As school starts, many parents are being bombarded with information about behavioral data collection on their children. A lot of this is tied to the trendy push for social-emotional learning (SEL), and the attempt to connect behavior with a child’s ability to read and do well in school.
But it’s troubling to see schools monitoring the behavior of every child so tightly. Children will not have perfect behavior. Nor should they be expected to. Such obsession with behavior wastes everyone’s time. It could also make a child nervous and dislike school.
School (next to home) is the place to learn good behavior. Most children show up for school with typical behavior. There’s no need to note in general how much eye contact they have with their peers, or teach them to monitor their own behavior constantly. How does any adult interpret such things?
As a former teacher with an undergraduate degree in teaching students with emotional disabilities, I’m concerned about so much scrutiny of a child’s emotions and actions.
It’s especially troubling that behavioral data is loaded into computers. It’s making a lot of parents paranoid—with good reason.
These data systems are especially confusing to understand.
The MIBLSI stands for the Michigan Integrated Behavior and Learning Support Initiative. The program highlights Fidelity Assessments, Capacity Assessments and Reach Assessments. It’s one of many SEL programs flooding the marketplace. One glance at this program raises more questions than answers.
Acronyms surrounding data collection are aplenty. SRSS, SWIS, PPSC, PBIS, MTSS, SWPBIS, TFI, and R-TFI are just a few. This understandably confuses parents. It could make them distrust their child’s school and teachers. My guess is teachers are confused by such programs too.
What’s especially frightening is how this new information is stored and whether it will be there forever.
A child’s sensitive behavioral information used to be recorded and placed in a school’s locked filing cabinet. Even then, there have always been concerns and controversy about how much behavioral information should be kept and left to follow the child.
But storing massive amounts of behavioral information about every child, much of it frivolous but made to sound serious, raises ethical questions seemingly ignored in the SEL fervor.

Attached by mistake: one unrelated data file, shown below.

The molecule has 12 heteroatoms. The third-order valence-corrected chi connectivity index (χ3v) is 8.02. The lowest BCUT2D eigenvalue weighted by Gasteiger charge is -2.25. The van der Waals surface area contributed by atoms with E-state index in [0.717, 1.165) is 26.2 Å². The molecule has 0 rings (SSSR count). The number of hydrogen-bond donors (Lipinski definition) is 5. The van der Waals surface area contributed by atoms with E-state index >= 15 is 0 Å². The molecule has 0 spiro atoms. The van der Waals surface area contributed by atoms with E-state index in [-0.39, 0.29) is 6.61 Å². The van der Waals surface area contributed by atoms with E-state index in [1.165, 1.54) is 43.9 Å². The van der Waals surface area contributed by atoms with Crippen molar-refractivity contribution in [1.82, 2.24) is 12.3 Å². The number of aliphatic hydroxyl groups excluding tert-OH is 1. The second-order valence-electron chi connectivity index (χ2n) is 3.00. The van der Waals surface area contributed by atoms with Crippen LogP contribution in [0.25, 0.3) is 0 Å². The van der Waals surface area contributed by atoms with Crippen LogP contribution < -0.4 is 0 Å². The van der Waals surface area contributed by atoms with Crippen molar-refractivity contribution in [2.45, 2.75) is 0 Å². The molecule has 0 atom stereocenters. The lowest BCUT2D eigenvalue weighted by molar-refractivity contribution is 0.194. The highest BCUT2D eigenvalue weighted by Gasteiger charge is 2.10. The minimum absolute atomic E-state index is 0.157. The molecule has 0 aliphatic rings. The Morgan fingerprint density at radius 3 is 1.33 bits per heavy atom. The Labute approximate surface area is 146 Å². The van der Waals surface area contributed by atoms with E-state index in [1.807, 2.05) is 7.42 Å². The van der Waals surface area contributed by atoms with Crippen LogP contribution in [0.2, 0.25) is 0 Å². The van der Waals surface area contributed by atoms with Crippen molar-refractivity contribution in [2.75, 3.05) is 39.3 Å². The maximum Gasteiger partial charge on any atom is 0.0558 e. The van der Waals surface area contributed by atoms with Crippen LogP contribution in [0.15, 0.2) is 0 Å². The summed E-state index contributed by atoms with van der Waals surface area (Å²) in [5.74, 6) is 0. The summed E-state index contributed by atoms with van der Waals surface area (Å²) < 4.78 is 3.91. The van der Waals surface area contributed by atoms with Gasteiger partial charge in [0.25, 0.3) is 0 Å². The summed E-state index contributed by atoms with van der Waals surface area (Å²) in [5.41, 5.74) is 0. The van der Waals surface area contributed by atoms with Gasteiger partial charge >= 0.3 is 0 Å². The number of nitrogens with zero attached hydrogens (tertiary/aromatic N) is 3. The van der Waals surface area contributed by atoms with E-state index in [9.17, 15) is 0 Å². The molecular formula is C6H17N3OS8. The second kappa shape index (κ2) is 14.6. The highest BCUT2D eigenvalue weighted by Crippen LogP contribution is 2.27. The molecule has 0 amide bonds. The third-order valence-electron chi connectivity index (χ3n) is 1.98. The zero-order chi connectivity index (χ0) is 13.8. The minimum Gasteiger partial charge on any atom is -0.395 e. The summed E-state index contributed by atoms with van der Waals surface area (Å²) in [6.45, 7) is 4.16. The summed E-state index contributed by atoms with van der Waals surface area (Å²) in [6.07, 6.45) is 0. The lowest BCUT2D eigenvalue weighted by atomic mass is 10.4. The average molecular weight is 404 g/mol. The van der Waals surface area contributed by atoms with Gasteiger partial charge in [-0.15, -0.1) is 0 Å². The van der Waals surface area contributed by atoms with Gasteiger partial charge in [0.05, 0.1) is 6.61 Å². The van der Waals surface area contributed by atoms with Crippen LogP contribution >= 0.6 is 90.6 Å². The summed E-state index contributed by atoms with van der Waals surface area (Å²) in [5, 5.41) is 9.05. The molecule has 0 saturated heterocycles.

Serious Emotional/Behavioral Difficulties
Teachers well-prepared in psychology and child development have always identified problematic behaviors in students.
Simple observational checklists and tests to pinpoint difficulties in both behavior and reading are nothing new. Older assessment is also succinct and easier to understand.
Children, families, and teachers need support when real problematic behavior occurs. Any unusual behavior that is extreme and/or repetitive should raise concerns. Here are two examples.
- Explosive Behavior: The child is always frustrated and acts out. There’s real danger that they could hurt themselves or others.
- Social Withdrawal: A child rarely speaks and is a loner. Sometimes these children go unnoticed, especially in a large class.
Emotional and behavioral difficulties are often transient due to temporary problems at home. Children whose parents are going through a divorce need extra support. Children in the flood areas will likely need much counseling and assistance as they return to school.
Some children have serious psychological or neurological difficulties, that will require more extensive attention.
What’s Needed Concerning Student Behavior
Parents need to feel comfortable working with teachers and other professionals at the school when it comes to their child’s behavioral difficulties whatever they might be.
What would truly assist in this effort are:
- smaller class sizes that enable teachers to better get to know their students;
- qualified general and special education teachers who have studied psychology and child development;
- schools staffed with a qualified support team like counselors, nurses, and school psychologists;
- good community mental health facilities to assist children with more serious mental health challenges;
- resource classes with teachers fully trained to help students individually or in small groups who are experiencing emotional/behavioral disabilities.
We want children to feel good, be social, and have positive emotions. But this isn’t going to be facilitated by measuring every glance, misplaced homework assignment, messy desk, or bad mood.
It’s dangerous to a child for adults to place so much emphasis on behavior, and to put so much about them on a computer where others get access.
And how do these behavioral variables connect to learning? That isn’t clear either. If a child is doing what they do best—being a kid—it doesn’t matter.